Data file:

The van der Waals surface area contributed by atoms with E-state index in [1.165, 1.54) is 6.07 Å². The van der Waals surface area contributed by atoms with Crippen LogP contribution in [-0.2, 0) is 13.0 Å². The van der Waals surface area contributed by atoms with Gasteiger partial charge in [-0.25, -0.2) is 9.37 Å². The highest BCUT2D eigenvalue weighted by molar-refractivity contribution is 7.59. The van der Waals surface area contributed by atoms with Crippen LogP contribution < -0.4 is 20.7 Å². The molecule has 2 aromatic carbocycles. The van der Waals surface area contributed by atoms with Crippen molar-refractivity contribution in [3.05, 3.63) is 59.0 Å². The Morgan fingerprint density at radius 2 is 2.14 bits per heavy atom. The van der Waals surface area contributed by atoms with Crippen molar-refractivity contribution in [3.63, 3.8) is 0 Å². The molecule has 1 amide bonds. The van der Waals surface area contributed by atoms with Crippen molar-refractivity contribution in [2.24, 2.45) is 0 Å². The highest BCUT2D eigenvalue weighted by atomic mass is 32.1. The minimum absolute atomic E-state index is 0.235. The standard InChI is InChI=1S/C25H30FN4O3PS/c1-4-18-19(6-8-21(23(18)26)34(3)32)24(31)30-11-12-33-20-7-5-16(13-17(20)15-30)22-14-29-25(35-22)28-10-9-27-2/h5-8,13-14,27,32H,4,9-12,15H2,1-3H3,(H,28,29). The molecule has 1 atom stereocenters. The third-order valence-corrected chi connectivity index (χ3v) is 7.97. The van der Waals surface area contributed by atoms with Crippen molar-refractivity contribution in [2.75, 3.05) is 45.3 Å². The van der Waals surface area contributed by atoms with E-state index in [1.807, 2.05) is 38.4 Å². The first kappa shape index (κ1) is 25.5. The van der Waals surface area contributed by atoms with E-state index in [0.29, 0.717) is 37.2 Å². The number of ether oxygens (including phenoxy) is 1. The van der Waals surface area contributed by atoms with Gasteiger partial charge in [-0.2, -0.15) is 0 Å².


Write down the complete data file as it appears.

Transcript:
The van der Waals surface area contributed by atoms with E-state index in [1.165, 1.54) is 6.07 Å². The van der Waals surface area contributed by atoms with Crippen LogP contribution in [-0.2, 0) is 13.0 Å². The van der Waals surface area contributed by atoms with Gasteiger partial charge in [-0.25, -0.2) is 9.37 Å². The highest BCUT2D eigenvalue weighted by molar-refractivity contribution is 7.59. The van der Waals surface area contributed by atoms with Crippen LogP contribution < -0.4 is 20.7 Å². The molecule has 2 aromatic carbocycles. The van der Waals surface area contributed by atoms with Crippen molar-refractivity contribution in [3.05, 3.63) is 59.0 Å². The Morgan fingerprint density at radius 2 is 2.14 bits per heavy atom. The van der Waals surface area contributed by atoms with Crippen molar-refractivity contribution in [3.63, 3.8) is 0 Å². The molecule has 1 amide bonds. The van der Waals surface area contributed by atoms with Crippen molar-refractivity contribution in [2.24, 2.45) is 0 Å². The highest BCUT2D eigenvalue weighted by atomic mass is 32.1. The minimum absolute atomic E-state index is 0.235. The standard InChI is InChI=1S/C25H30FN4O3PS/c1-4-18-19(6-8-21(23(18)26)34(3)32)24(31)30-11-12-33-20-7-5-16(13-17(20)15-30)22-14-29-25(35-22)28-10-9-27-2/h5-8,13-14,27,32H,4,9-12,15H2,1-3H3,(H,28,29). The molecule has 1 atom stereocenters. The third-order valence-corrected chi connectivity index (χ3v) is 7.97. The van der Waals surface area contributed by atoms with Crippen molar-refractivity contribution in [2.75, 3.05) is 45.3 Å². The van der Waals surface area contributed by atoms with E-state index in [1.807, 2.05) is 38.4 Å². The first kappa shape index (κ1) is 25.5. The van der Waals surface area contributed by atoms with E-state index in [0.29, 0.717) is 37.2 Å². The number of ether oxygens (including phenoxy) is 1. The van der Waals surface area contributed by atoms with Gasteiger partial charge in [-0.2, -0.15) is 0 Å².